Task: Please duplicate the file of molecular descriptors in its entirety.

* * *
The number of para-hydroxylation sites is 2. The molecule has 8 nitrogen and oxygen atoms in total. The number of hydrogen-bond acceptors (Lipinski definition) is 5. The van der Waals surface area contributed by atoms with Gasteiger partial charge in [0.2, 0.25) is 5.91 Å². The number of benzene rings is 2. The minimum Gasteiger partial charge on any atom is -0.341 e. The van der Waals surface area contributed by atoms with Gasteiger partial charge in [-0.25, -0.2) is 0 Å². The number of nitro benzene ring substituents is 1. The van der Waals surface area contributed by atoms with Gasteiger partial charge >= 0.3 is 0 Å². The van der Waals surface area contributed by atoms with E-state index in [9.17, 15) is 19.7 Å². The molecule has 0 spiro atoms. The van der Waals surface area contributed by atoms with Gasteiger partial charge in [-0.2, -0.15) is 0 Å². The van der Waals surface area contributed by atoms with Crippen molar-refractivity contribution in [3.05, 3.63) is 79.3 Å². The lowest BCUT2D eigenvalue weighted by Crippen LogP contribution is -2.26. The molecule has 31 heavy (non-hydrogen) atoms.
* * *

The number of para-hydroxylation sites is 2. The molecule has 8 nitrogen and oxygen atoms in total. The number of hydrogen-bond acceptors (Lipinski definition) is 5. The van der Waals surface area contributed by atoms with Gasteiger partial charge in [0.2, 0.25) is 5.91 Å². The number of benzene rings is 2. The minimum Gasteiger partial charge on any atom is -0.341 e. The van der Waals surface area contributed by atoms with Gasteiger partial charge in [-0.25, -0.2) is 0 Å². The number of nitro benzene ring substituents is 1. The van der Waals surface area contributed by atoms with Gasteiger partial charge >= 0.3 is 0 Å². The van der Waals surface area contributed by atoms with E-state index in [9.17, 15) is 19.7 Å². The molecule has 0 spiro atoms. The van der Waals surface area contributed by atoms with Gasteiger partial charge in [-0.2, -0.15) is 0 Å². The van der Waals surface area contributed by atoms with Crippen molar-refractivity contribution in [3.05, 3.63) is 79.3 Å². The lowest BCUT2D eigenvalue weighted by Crippen LogP contribution is -2.26. The molecule has 31 heavy (non-hydrogen) atoms.